Off-Court Impact: A Conversation With Detroit Pistons SVP of Marketing Alicia Jeffreys

FEBRUARY 26, 2021

Alicia Jeffreys, SVP of marketing for the Detroit Pistons.
Alicia Jeffreys, SVP of marketing, Detroit Pistons | Courtesy of the Detroit Pistons

Born and raised in Flint, Michigan, a city with a storied love for basketball, Alicia Jeffreys comes by her passion for the game honestly. With a remarkable path through the world of sports, including forays into hockey, golf, and football, before landing with the Detroit Pistons organization nearly 20 years ago, she’s now at the helm of the team’s formidable marketing machine.

As the Pistons’ senior vice president of marketing, Jeffreys and her team are helping deliver exceptional fan experiences, creating marketing campaigns that speak to the can-do spirit of Detroit, and supporting an integrated vision of team and city—building a stronger community in the process. We sat down with her to discuss what nurtured her love for the game, how she connects the team and the city, and the marketing campaigns that have made a splash over the years.

Q. What drew you to the world of sports and basketball specifically? Growing up in Flint, were you a Pistons fan?

In the late 90s when I was in high school in Flint, we had four major city high schools, so the competition between schools was incredible. Basketball became a pastime for many people. Games were the place where everyone gathered from the community during the season, and basketball gyms were the place to hang out outside of school or in the summertime.

We had some incredible athletes come through Flint when I was younger—that definitely fueled my love and passion for the game. On a different note, I was definitely an athlete growing up—specifically a competitive gymnast and then a two-sport athlete (too short for basketball, though) in high school. However, I quickly realized that would end when I went to college, so I found a way to extend my love for sport, and specifically basketball, by making a career out of it.

The Henry Ford Detroit Pistons Performance Center.
The Henry Ford Detroit Pistons Performance Center. | Courtesy of the Detroit Pistons

Q. Since you started with the team in 2002, what has been your favorite campaign to execute? What project surprised you most, and why?

The first year I started with the Pistons we launched the “Goin’ to Work” campaign. It was developed out of a statement made at a press conference about bringing together a team of character players who wanted to go to work on the court each and every night. The brand ethos was written right there, and we took that as the inspiration to develop creative that supported that notion in a very authentic way, which I truly believe is the way the best campaigns come to life.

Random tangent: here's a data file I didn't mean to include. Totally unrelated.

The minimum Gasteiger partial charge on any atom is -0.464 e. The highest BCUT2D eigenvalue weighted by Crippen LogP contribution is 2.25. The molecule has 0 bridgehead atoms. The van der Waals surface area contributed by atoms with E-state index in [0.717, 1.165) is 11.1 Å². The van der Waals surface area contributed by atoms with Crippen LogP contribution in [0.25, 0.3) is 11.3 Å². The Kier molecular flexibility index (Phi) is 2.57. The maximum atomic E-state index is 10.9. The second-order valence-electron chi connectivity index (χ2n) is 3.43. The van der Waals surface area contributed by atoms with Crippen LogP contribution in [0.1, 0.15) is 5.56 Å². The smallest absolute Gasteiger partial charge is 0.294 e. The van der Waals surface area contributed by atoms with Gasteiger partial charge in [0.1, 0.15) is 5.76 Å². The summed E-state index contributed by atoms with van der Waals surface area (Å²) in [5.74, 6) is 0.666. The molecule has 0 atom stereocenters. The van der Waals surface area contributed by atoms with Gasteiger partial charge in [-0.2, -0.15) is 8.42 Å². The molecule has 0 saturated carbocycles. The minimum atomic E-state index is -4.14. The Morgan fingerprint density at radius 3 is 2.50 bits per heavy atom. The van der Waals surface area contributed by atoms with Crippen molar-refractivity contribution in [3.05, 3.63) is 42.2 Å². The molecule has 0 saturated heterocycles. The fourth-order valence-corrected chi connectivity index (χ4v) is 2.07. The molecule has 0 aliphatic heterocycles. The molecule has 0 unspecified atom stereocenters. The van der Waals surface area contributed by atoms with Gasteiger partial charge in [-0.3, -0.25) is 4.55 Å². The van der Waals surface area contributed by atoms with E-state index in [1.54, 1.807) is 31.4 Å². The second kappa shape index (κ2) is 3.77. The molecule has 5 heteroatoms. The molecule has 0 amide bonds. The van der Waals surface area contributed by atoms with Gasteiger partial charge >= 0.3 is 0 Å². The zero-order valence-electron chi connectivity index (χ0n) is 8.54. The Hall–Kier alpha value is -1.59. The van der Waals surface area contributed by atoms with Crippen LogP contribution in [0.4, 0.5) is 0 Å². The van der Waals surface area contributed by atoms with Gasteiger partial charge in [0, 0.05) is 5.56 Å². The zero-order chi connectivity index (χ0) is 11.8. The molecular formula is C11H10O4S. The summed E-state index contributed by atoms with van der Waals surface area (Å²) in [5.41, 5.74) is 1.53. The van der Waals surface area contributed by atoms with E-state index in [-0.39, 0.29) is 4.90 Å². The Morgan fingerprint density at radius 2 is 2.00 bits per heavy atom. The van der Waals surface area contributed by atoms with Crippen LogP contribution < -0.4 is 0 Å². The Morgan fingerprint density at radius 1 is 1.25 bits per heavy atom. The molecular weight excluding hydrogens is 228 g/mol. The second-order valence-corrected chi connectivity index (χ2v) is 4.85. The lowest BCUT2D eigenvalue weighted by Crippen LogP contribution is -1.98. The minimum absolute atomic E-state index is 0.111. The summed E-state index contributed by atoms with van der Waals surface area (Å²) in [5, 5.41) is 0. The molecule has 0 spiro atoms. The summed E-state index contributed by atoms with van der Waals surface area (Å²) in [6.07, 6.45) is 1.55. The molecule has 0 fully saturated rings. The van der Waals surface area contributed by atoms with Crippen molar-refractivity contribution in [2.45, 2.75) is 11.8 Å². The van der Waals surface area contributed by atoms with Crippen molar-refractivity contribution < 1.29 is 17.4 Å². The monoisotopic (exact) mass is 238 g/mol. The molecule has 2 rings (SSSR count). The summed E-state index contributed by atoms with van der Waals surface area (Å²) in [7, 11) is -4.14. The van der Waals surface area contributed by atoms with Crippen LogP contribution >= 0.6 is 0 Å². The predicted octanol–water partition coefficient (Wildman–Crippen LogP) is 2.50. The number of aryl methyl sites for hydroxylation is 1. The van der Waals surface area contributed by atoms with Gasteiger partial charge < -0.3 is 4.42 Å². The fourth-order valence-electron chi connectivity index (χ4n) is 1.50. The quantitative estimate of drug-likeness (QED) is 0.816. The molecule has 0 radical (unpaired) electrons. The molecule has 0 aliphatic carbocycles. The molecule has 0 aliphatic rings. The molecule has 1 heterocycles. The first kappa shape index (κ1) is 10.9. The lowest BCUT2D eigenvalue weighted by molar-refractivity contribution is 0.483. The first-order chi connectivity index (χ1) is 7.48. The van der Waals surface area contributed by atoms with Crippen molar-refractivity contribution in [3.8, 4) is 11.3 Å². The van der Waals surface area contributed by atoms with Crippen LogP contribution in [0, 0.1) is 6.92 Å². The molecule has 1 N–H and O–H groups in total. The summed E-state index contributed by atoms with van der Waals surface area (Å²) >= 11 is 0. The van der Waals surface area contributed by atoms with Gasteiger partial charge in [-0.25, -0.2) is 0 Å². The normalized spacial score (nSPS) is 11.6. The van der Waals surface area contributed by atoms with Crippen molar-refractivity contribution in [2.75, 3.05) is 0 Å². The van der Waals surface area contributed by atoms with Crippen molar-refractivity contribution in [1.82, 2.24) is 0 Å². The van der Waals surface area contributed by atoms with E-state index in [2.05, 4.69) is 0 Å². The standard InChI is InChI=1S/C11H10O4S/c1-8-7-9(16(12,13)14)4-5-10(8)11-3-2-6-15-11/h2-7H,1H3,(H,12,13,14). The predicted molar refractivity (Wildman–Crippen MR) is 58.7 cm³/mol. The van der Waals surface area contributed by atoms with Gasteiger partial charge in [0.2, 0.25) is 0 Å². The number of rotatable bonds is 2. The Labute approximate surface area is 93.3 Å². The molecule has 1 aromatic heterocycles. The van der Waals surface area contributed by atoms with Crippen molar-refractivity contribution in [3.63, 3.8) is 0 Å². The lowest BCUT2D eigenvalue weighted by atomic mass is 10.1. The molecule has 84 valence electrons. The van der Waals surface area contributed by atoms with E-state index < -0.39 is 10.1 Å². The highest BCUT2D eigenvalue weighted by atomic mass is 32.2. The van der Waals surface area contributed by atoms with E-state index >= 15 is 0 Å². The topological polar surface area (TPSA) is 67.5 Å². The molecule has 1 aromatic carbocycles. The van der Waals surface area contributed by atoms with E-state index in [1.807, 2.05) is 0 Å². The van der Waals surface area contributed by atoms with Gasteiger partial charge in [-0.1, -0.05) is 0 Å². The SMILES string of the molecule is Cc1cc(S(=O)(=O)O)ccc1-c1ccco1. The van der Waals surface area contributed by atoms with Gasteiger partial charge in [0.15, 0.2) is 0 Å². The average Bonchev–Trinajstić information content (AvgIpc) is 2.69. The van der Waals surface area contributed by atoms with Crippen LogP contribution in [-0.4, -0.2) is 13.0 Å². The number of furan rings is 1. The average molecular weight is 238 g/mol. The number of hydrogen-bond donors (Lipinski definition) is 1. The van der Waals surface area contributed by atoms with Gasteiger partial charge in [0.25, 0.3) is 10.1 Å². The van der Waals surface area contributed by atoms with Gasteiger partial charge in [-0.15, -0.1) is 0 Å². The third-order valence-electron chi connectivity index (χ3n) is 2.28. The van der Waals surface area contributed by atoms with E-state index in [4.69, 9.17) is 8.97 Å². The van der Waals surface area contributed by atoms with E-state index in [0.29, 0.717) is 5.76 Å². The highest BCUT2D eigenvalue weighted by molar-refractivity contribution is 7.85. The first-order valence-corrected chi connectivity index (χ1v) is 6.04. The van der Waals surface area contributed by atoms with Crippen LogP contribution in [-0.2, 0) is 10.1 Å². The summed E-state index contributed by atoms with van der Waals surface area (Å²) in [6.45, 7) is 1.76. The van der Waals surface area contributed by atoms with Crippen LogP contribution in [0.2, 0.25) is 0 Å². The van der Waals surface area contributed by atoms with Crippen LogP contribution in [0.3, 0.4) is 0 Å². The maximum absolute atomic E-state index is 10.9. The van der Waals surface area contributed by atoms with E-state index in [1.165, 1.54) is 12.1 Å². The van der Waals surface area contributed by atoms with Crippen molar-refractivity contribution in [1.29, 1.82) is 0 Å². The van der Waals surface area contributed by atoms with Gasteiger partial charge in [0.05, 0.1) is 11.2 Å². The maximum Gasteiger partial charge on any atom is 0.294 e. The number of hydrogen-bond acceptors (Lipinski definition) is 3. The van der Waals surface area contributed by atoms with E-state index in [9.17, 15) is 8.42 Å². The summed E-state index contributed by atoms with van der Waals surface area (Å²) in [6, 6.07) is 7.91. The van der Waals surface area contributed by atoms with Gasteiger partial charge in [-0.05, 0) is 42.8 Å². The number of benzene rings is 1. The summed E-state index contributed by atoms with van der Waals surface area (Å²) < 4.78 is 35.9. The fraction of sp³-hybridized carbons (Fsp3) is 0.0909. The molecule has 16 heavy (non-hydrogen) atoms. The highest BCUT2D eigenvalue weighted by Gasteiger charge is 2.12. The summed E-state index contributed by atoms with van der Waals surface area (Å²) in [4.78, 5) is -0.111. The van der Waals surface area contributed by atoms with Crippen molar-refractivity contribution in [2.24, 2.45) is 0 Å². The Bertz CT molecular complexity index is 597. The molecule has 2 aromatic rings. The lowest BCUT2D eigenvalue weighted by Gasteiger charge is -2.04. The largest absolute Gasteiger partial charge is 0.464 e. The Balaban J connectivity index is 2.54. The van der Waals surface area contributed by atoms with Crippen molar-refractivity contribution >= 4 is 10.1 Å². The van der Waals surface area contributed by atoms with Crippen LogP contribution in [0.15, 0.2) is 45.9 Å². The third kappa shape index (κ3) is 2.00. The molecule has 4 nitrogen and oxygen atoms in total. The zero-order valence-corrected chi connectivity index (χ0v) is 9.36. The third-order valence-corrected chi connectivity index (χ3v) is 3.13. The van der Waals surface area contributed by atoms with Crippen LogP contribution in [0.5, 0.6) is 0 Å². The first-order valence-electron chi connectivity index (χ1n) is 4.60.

Over time, the campaign organically evolved and became about our fans and that they may physically go to work each and every day, but also were some of the best fans in the NBA on game night, putting in work cheering on their hometown team. This campaign lasted nearly ten years. The surprise success of this campaign was actually the customized song that became the background for many of our TV spots—sang by a local Detroiter, the “Goin’ to Work” song is one I’ll never get out of my head.

Q. In 2016, the Pistons won the first-ever NBA Team Marketing Campaign of the Year Award for the “Detroit Basketball” campaign, which connected the team with the Metro Detroit community and promoted its core values of hard work and togetherness. When you get a major win like that, how does it inform the work you do for the next season-long campaign?

I think the beauty and the challenge in having a successful campaign like that is that you do not want to disappoint the next time around. It’s like not wanting the sequel to flop. The heart of that campaign was rooted in a very strong and authentic message about the aspirational type of team we wanted to have for the city and, luckily, we were able to have our TV spot voiced by Detroit icon and former Piston Dave Bing to reinforce that message.

I think it was an honest acknowledgment that we wanted to live up to the hype of what Detroit basketball meant to us and to the fans. All of the creative assets that came to fruition around the campaign truly supported that.

Q. Tell me about the work the Pistons have done with the Detroit community. What projects have you worked on, and why did you choose them?

We are committed to continuing to support our local community in the areas that are most needed, but much of our programming supports one of our four community and social responsibility pillars— education, health & wellness, mentoring, and equality—with our flagship program being Basketball for All.

Exterior of the Detroit Pistons Performance Center.
The Pistons' new home: the Henry Ford Detroit Pistons Performance Center. | Courtesy of the Detroit Pistons.

Q. How important is it to you to partner with local Detroit businesses? What are some of the local brands you’ve partnered with and how did those partnerships develop?